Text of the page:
"Just seven unelected members of the City of Waukesha’s Landmark Commission are holding hundreds of thousands of county taxpayers hostage,” said County Executive Paul Farrow. "Spending a million dollars or more to maintain a vacant building is not only a waste of tax dollars, it could force the county to forgo important infrastructure projects or delay maintenance on buildings or roads that thousands of residents use every day.”
The unelected City of Waukesha Landmark Commission designated the property as an historical landmark in 2001, without the support of Waukesha County, obligating taxpayers to fund all maintenance and repairs. In 2013, a new HHS building was funded and built, leaving the old building vacant.
A recent assessment has determined that the unoccupied building needs a new roof, at an estimated cost of over $1 million. Deterioration of the current roof could cause the entire building to become contaminated with asbestos, rendering all building assets unrecoverable; all remaining equipment and materials unsaleable; eliminating the ability to recycle any materials; and quadrupling current demolition cost estimates.
A 2013 Building Assessment Report concluded renovation of the building would cost $24 million; the property was valued at $1.3 million. Waukesha County has undertaken two separate processes to find a buyer willing to preserve the building, but received no viable offers. The City of Waukesha Landmark Commission has since denied County requests to rescind the landmark designation and to proceed with demolition efforts. The bill is available to review here.
Waukesha County, along with the School District of Waukesha and Carroll University, are pleased to announce the launch of their new cooperative scienc...
Waukesha County, along with the School District of Waukesha and Carroll University, are pleased to announce the launch of their new cooperative science and environmental education curriculum, called Community Connections, Impacts & Actions, for the 2020-2021 school year.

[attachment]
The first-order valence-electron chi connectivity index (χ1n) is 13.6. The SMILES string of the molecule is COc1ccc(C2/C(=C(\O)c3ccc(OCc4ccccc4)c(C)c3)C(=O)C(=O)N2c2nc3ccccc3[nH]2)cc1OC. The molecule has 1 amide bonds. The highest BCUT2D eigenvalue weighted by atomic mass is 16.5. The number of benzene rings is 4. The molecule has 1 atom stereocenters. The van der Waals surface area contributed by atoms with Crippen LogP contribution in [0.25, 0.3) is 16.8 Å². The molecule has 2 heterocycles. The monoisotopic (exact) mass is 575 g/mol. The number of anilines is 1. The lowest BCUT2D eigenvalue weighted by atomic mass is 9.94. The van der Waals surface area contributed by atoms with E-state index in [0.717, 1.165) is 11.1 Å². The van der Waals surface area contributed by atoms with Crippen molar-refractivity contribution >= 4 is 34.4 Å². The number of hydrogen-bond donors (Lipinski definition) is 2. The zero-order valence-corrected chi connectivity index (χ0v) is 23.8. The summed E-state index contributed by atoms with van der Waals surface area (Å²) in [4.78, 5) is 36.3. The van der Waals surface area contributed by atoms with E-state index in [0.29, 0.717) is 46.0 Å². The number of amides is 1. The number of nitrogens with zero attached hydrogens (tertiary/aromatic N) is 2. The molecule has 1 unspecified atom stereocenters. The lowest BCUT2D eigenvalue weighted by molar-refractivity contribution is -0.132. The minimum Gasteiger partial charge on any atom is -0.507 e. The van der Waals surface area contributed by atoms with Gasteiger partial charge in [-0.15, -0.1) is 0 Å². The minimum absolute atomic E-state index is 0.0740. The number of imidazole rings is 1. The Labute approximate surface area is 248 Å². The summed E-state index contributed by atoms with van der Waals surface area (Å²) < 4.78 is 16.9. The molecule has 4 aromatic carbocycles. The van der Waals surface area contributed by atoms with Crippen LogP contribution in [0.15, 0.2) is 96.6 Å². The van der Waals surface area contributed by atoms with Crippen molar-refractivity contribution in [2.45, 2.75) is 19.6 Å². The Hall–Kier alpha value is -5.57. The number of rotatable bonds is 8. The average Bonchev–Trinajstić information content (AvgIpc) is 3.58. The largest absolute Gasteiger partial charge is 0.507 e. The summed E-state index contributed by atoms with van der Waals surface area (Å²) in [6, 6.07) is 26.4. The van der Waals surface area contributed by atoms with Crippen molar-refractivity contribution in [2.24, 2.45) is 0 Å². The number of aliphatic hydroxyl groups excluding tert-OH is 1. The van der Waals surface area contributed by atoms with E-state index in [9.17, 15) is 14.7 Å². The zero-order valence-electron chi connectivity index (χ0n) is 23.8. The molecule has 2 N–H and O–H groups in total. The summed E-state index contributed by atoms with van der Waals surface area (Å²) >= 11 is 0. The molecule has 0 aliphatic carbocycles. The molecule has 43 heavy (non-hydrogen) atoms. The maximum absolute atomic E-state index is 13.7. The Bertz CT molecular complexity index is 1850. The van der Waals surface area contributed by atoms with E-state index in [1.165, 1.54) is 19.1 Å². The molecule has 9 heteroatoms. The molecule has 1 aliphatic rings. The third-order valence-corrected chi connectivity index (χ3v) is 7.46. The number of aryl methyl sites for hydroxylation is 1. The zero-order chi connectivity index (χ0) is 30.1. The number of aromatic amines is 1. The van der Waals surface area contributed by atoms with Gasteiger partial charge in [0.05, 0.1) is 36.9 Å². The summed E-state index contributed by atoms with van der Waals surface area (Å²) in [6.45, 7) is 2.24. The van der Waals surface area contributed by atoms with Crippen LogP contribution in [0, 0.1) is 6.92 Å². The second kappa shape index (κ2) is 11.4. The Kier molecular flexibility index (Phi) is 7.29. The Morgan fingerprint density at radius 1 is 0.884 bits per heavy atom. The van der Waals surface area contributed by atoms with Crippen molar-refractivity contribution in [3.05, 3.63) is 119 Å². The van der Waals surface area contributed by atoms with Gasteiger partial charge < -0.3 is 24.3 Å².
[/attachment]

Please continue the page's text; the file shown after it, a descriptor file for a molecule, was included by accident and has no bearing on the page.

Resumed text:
The project features three key environmental educational facilities in the community: Waukesha County’s Retzer Nature Center, the School District of Waukesha’s E.B. Shurts Environmental Education Center, and Carroll University’s Prairie Springs Environmental Education Center.
“The County has tremendous assets to provide learning opportunities for all ages throughout our community,” said Paul Farrow, Waukesha County Executive. “This collaborative effort provides an advanced level of integrated and interdisciplinary programming to continue to pique student interest in science and analytical skills.”
The Community Connections, Impacts & Actions curriculum was developed over three years. The project team developed partnerships with local schools, teachers, administrators, community members and organizations to analyze the current and future needs, develop, review and pilot the curriculum and programming. The foundation of the comprehensive curriculum is a rich, standards-based classroom experience that then leverages existing community resources to further integrate science and environmental education to create an authentic learning experience for all students.
This cooperative action was the key to achieving an exciting and complementary curriculum that aims to educate more scientifically and environmentally literate citizens.
“We feel that the new curriculum will allow learners to understand and critically assess current scientific and environmental issues,” said Dan Keyser, Director of Secondary Teaching and Learning. “We also hope it results in citizens having the desire and ability to engage in these issues.”
For more information on the Community Connections, Impacts & Actions environmental education curriculum, visit: www.waukeshacounty.gov/envedu/schools/curriculum
There have been several reports of a jury service scam in Waukesha County. Residents should be aware that the Waukesha County Jury Program WILL NEVER ...
There have been several reports of a jury service scam in Waukesha County. Residents should be aware that the Waukesha County Jury Program WILL NEVER call and demand that you provide your personal financial information, credit card information, or purchase of gift cards in order to avoid immediate arrest for failure to appear for jury service.
If you receive a suspicious phone call or email demanding payment of a fine for failing to appear for jury service, please contact the Waukesha County Clerk of Court's Office at 262-548-7504 and your local law enforcement agency.